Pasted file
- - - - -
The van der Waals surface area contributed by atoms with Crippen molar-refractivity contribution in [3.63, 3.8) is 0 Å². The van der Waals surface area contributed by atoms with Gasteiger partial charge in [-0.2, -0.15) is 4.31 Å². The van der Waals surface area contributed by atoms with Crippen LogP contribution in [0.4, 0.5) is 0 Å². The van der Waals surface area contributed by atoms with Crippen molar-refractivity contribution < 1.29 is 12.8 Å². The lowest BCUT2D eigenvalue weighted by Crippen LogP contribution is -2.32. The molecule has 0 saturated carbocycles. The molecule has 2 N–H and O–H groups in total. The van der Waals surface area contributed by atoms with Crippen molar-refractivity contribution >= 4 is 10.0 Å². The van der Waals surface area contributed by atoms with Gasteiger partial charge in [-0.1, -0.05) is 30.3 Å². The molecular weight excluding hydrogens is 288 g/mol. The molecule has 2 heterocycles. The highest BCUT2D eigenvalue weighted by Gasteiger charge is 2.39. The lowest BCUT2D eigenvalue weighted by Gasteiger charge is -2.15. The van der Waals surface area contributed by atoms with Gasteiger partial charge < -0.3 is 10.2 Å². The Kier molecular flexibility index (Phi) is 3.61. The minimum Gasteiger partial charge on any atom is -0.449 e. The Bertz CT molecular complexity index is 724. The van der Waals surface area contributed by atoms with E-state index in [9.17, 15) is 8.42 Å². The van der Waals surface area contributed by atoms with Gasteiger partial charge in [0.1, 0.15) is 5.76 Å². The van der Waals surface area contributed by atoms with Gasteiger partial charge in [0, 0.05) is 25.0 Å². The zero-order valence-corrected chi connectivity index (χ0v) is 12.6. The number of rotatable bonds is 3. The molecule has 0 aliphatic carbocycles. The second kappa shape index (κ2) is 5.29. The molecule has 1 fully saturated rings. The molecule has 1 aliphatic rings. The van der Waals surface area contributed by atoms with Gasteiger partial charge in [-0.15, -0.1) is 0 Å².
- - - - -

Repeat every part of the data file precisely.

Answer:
The van der Waals surface area contributed by atoms with Crippen molar-refractivity contribution in [3.63, 3.8) is 0 Å². The van der Waals surface area contributed by atoms with Gasteiger partial charge in [-0.2, -0.15) is 4.31 Å². The van der Waals surface area contributed by atoms with Crippen LogP contribution in [0.4, 0.5) is 0 Å². The van der Waals surface area contributed by atoms with Crippen molar-refractivity contribution < 1.29 is 12.8 Å². The lowest BCUT2D eigenvalue weighted by Crippen LogP contribution is -2.32. The molecule has 0 saturated carbocycles. The molecule has 2 N–H and O–H groups in total. The van der Waals surface area contributed by atoms with Crippen molar-refractivity contribution >= 4 is 10.0 Å². The van der Waals surface area contributed by atoms with Gasteiger partial charge in [-0.1, -0.05) is 30.3 Å². The molecular weight excluding hydrogens is 288 g/mol. The molecule has 2 heterocycles. The highest BCUT2D eigenvalue weighted by Gasteiger charge is 2.39. The lowest BCUT2D eigenvalue weighted by Gasteiger charge is -2.15. The van der Waals surface area contributed by atoms with Gasteiger partial charge < -0.3 is 10.2 Å². The Kier molecular flexibility index (Phi) is 3.61. The minimum Gasteiger partial charge on any atom is -0.449 e. The Bertz CT molecular complexity index is 724. The van der Waals surface area contributed by atoms with E-state index in [9.17, 15) is 8.42 Å². The van der Waals surface area contributed by atoms with Gasteiger partial charge in [0.1, 0.15) is 5.76 Å². The van der Waals surface area contributed by atoms with Gasteiger partial charge in [0, 0.05) is 25.0 Å². The zero-order valence-corrected chi connectivity index (χ0v) is 12.6. The number of rotatable bonds is 3. The molecule has 0 aliphatic carbocycles. The second kappa shape index (κ2) is 5.29. The molecule has 1 fully saturated rings. The molecule has 1 aliphatic rings. The van der Waals surface area contributed by atoms with Gasteiger partial charge in [-0.15, -0.1) is 0 Å².